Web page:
My own theory of how the spirit of being a midwife came into me, or maybe passed through my genes, is through my mother. Oh, such a tricky relationship during certain years, but half the foundation of me that I am thankful for each day. I watched my own mother care for the sick– emotionally and physically– my entire life. She was a teacher with a full time job she cared deeply about for most of my childhood years. Nevertheless, she found a way to sacrifice whenever the call went out– that there was a need. Whether that need was physical, emotional/psychological, or even financial… she made the way to help. To serve. She went sleepless, ate and made bizarre foods, was at times away from us when I’m sure she would have rather been with her immediate family, and she traveled far, took care of those physical needs for others they normally can handle themselves, and handled the coordination of round the clock care for those in need or in the passing stages between here and their loss of life.
She did this all without a moment of complaint or mention of her own needs and stresses. She taught me to never, ever, ever leave anyone alone who is in need– even if it means a schedule of rotating loving caregivers; this was my first understanding of the job of a doula, without that word in my vocabulary for many years to come. The never-alone rule especially applied in a hospital (though she is quite trusting of western “cures” and treatments). When I grew in age, I became one of the women on this list of humble servants to bring food, to clean surgical wounds, arrange travel to appointments, run shifts of cot sleeping in the hospital, to hear doctor’s statements and ask questions if needed, and most importantly– though unstated– to monitor the spirit (keeping it light or being the punching bag) in addition to body of the one you are caring for. The women in my family rarely assumed medical roles– we were servants and witnesses to the experience. It was only important to be there. Warmth and seriousness weren’t required. Presence was the primary job and then the humble tending to physical needs. I thank my mother for this example, for service and sacrifice are not things you can teach– they are traits you must exhibit yourself and hope they’ll be picked up by those watching.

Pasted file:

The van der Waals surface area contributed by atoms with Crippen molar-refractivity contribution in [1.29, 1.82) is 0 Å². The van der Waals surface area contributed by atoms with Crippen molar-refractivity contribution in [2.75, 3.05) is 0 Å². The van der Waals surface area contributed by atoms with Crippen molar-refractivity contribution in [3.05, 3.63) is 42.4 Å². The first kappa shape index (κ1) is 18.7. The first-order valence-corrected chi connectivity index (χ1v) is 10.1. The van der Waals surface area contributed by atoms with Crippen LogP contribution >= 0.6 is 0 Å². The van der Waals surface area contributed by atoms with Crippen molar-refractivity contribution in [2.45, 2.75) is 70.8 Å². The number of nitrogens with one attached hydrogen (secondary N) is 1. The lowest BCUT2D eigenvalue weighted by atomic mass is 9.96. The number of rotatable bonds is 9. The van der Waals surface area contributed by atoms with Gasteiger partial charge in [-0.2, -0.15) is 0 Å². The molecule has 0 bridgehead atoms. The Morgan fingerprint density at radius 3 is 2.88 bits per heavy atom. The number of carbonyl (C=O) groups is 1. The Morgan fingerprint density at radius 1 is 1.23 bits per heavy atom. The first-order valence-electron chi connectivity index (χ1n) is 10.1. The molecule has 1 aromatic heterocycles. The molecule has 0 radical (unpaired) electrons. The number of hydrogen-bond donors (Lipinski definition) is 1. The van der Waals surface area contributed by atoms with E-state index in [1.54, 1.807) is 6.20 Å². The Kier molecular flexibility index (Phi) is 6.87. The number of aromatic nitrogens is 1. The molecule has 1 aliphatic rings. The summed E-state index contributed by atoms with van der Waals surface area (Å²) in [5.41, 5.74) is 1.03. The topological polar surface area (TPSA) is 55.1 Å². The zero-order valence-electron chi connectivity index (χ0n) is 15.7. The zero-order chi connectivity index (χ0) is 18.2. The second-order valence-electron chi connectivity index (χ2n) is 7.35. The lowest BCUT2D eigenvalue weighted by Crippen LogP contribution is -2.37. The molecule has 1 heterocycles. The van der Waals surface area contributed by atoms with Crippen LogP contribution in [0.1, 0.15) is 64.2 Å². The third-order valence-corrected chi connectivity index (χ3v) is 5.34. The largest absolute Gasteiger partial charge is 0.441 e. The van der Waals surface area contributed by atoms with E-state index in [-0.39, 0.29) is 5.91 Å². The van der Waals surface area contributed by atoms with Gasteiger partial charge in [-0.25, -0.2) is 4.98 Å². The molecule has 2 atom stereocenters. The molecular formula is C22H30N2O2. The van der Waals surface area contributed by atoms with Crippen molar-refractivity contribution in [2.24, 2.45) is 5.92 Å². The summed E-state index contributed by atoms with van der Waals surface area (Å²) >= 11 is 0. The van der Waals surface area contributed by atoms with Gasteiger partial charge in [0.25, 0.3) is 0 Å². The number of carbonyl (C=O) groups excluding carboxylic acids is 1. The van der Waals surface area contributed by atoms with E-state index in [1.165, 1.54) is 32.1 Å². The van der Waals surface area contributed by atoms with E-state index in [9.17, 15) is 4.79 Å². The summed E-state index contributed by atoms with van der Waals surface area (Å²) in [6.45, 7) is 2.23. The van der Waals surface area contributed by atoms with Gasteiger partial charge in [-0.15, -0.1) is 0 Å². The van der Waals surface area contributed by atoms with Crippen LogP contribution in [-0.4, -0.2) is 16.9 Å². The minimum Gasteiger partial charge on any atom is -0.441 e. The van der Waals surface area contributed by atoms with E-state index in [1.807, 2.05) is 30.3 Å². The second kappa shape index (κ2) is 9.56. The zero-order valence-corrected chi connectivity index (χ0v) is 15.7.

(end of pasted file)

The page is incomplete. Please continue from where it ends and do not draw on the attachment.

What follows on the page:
My mother has also facilitated my journey to midwife by emphasizing the importance of natural birth since I was young enough to remember. My favorite story was always the tale of my own birth. Before bed each night, after being tucked between Snuggles and Lucy and a mountain of covers, I would beg for the story of when I came on the scene. My parents took Lamaze classes in 1979, bringing along my 13 year old brother Michael with them so that he would be prepared to attend the birth alongside them. This was essential preparation for my mom whose first birth in 1966 was traumatic– by induction, ending in a forceps delivery with a major episiotomy.